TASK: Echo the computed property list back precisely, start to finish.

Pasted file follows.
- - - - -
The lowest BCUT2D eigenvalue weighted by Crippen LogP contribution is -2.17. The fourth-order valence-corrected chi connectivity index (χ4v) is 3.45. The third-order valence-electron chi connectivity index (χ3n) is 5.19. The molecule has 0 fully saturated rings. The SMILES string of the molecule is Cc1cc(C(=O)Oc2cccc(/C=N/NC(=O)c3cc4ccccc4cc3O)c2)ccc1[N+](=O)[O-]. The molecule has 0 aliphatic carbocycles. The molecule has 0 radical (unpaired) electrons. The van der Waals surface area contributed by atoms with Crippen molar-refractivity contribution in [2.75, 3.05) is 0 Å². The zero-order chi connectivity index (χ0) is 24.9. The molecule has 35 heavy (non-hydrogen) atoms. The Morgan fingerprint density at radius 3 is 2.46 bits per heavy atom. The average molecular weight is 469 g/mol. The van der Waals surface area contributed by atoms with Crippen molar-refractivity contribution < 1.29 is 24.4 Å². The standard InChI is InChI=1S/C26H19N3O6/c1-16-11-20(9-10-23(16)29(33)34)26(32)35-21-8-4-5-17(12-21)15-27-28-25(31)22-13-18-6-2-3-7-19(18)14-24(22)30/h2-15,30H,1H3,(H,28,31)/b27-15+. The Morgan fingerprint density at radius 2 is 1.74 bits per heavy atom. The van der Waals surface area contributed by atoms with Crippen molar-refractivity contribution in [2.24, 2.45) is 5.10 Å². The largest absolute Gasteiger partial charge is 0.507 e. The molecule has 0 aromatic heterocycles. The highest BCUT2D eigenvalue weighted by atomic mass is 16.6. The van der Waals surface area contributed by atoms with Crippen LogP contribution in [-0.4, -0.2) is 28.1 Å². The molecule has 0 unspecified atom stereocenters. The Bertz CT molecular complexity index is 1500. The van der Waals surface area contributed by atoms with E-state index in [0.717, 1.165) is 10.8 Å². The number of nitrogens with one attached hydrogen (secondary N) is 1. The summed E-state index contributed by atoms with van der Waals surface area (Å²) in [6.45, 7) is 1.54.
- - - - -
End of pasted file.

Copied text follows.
The lowest BCUT2D eigenvalue weighted by Crippen LogP contribution is -2.17. The fourth-order valence-corrected chi connectivity index (χ4v) is 3.45. The third-order valence-electron chi connectivity index (χ3n) is 5.19. The molecule has 0 fully saturated rings. The SMILES string of the molecule is Cc1cc(C(=O)Oc2cccc(/C=N/NC(=O)c3cc4ccccc4cc3O)c2)ccc1[N+](=O)[O-]. The molecule has 0 aliphatic carbocycles. The molecule has 0 radical (unpaired) electrons. The van der Waals surface area contributed by atoms with Crippen molar-refractivity contribution in [2.75, 3.05) is 0 Å². The zero-order chi connectivity index (χ0) is 24.9. The molecule has 35 heavy (non-hydrogen) atoms. The Morgan fingerprint density at radius 3 is 2.46 bits per heavy atom. The average molecular weight is 469 g/mol. The van der Waals surface area contributed by atoms with Crippen molar-refractivity contribution < 1.29 is 24.4 Å². The standard InChI is InChI=1S/C26H19N3O6/c1-16-11-20(9-10-23(16)29(33)34)26(32)35-21-8-4-5-17(12-21)15-27-28-25(31)22-13-18-6-2-3-7-19(18)14-24(22)30/h2-15,30H,1H3,(H,28,31)/b27-15+. The Morgan fingerprint density at radius 2 is 1.74 bits per heavy atom. The van der Waals surface area contributed by atoms with Crippen molar-refractivity contribution in [2.24, 2.45) is 5.10 Å². The largest absolute Gasteiger partial charge is 0.507 e. The molecule has 0 aromatic heterocycles. The highest BCUT2D eigenvalue weighted by atomic mass is 16.6. The van der Waals surface area contributed by atoms with Crippen LogP contribution in [-0.4, -0.2) is 28.1 Å². The molecule has 0 unspecified atom stereocenters. The Bertz CT molecular complexity index is 1500. The van der Waals surface area contributed by atoms with E-state index in [0.717, 1.165) is 10.8 Å². The number of nitrogens with one attached hydrogen (secondary N) is 1. The summed E-state index contributed by atoms with van der Waals surface area (Å²) in [6.45, 7) is 1.54.